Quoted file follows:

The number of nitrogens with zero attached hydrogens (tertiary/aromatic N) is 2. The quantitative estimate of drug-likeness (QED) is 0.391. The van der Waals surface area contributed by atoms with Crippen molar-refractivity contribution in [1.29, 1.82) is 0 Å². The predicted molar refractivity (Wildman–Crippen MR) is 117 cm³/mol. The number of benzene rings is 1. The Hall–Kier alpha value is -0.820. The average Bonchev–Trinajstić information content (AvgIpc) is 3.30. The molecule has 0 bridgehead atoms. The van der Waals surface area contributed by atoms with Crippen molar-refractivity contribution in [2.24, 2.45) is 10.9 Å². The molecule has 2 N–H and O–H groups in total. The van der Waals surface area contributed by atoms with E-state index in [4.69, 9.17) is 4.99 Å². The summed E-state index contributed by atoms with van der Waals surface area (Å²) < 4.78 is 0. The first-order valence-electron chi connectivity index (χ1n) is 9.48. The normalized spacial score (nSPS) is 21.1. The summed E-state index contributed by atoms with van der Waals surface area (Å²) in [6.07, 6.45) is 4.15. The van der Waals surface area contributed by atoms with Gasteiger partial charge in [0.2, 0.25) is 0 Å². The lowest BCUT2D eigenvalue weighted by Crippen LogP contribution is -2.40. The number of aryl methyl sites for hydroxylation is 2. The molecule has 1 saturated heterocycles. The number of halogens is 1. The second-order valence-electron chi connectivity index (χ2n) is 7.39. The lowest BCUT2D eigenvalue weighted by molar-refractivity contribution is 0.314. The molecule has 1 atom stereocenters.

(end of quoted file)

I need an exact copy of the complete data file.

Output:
The number of nitrogens with zero attached hydrogens (tertiary/aromatic N) is 2. The quantitative estimate of drug-likeness (QED) is 0.391. The van der Waals surface area contributed by atoms with Crippen molar-refractivity contribution in [1.29, 1.82) is 0 Å². The predicted molar refractivity (Wildman–Crippen MR) is 117 cm³/mol. The number of benzene rings is 1. The Hall–Kier alpha value is -0.820. The average Bonchev–Trinajstić information content (AvgIpc) is 3.30. The molecule has 0 bridgehead atoms. The van der Waals surface area contributed by atoms with Crippen molar-refractivity contribution in [2.24, 2.45) is 10.9 Å². The molecule has 2 N–H and O–H groups in total. The van der Waals surface area contributed by atoms with E-state index in [4.69, 9.17) is 4.99 Å². The summed E-state index contributed by atoms with van der Waals surface area (Å²) < 4.78 is 0. The first-order valence-electron chi connectivity index (χ1n) is 9.48. The normalized spacial score (nSPS) is 21.1. The summed E-state index contributed by atoms with van der Waals surface area (Å²) in [6.07, 6.45) is 4.15. The van der Waals surface area contributed by atoms with Gasteiger partial charge in [0.2, 0.25) is 0 Å². The lowest BCUT2D eigenvalue weighted by Crippen LogP contribution is -2.40. The number of aryl methyl sites for hydroxylation is 2. The molecule has 1 saturated heterocycles. The number of halogens is 1. The second-order valence-electron chi connectivity index (χ2n) is 7.39. The lowest BCUT2D eigenvalue weighted by molar-refractivity contribution is 0.314. The molecule has 1 atom stereocenters.